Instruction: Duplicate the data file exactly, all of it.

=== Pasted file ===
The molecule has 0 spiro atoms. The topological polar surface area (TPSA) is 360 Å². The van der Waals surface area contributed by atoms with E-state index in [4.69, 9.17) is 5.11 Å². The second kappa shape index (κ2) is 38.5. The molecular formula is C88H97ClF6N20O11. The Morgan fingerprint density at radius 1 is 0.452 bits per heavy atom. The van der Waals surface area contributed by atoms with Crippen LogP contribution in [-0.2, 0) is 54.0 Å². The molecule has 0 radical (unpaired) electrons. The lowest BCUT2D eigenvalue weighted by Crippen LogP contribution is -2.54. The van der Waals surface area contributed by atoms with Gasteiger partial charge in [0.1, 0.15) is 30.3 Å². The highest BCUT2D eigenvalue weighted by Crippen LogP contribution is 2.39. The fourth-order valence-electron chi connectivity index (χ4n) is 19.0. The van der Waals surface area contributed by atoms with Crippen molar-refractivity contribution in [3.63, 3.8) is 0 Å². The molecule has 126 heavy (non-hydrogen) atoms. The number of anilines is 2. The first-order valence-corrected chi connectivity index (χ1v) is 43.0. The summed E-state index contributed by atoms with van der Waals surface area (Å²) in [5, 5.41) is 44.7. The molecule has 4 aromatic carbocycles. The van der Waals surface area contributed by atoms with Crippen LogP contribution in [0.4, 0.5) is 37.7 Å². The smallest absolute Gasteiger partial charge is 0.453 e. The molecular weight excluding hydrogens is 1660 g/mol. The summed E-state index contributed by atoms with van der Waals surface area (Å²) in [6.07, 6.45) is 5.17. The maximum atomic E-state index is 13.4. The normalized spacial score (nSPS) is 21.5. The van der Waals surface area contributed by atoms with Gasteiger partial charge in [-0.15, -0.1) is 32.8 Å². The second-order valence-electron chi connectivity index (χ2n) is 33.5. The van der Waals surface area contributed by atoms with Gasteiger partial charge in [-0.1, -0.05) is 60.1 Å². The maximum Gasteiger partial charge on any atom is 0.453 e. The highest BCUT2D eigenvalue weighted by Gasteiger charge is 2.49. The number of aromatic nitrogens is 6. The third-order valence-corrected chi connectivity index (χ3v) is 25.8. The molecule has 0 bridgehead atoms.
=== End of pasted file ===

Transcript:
The molecule has 0 spiro atoms. The topological polar surface area (TPSA) is 360 Å². The van der Waals surface area contributed by atoms with E-state index in [4.69, 9.17) is 5.11 Å². The second kappa shape index (κ2) is 38.5. The molecular formula is C88H97ClF6N20O11. The Morgan fingerprint density at radius 1 is 0.452 bits per heavy atom. The van der Waals surface area contributed by atoms with Crippen LogP contribution in [-0.2, 0) is 54.0 Å². The molecule has 0 radical (unpaired) electrons. The lowest BCUT2D eigenvalue weighted by Crippen LogP contribution is -2.54. The van der Waals surface area contributed by atoms with Gasteiger partial charge in [0.1, 0.15) is 30.3 Å². The highest BCUT2D eigenvalue weighted by Crippen LogP contribution is 2.39. The fourth-order valence-electron chi connectivity index (χ4n) is 19.0. The van der Waals surface area contributed by atoms with Crippen molar-refractivity contribution in [3.63, 3.8) is 0 Å². The molecule has 126 heavy (non-hydrogen) atoms. The number of anilines is 2. The first-order valence-corrected chi connectivity index (χ1v) is 43.0. The summed E-state index contributed by atoms with van der Waals surface area (Å²) in [5, 5.41) is 44.7. The molecule has 4 aromatic carbocycles. The van der Waals surface area contributed by atoms with Crippen LogP contribution in [0.4, 0.5) is 37.7 Å². The smallest absolute Gasteiger partial charge is 0.453 e. The molecular weight excluding hydrogens is 1660 g/mol. The summed E-state index contributed by atoms with van der Waals surface area (Å²) in [6.07, 6.45) is 5.17. The maximum atomic E-state index is 13.4. The normalized spacial score (nSPS) is 21.5. The van der Waals surface area contributed by atoms with Gasteiger partial charge in [-0.15, -0.1) is 32.8 Å². The second-order valence-electron chi connectivity index (χ2n) is 33.5. The van der Waals surface area contributed by atoms with Gasteiger partial charge in [-0.1, -0.05) is 60.1 Å². The maximum Gasteiger partial charge on any atom is 0.453 e. The highest BCUT2D eigenvalue weighted by Gasteiger charge is 2.49. The number of aromatic nitrogens is 6. The third-order valence-corrected chi connectivity index (χ3v) is 25.8. The molecule has 0 bridgehead atoms.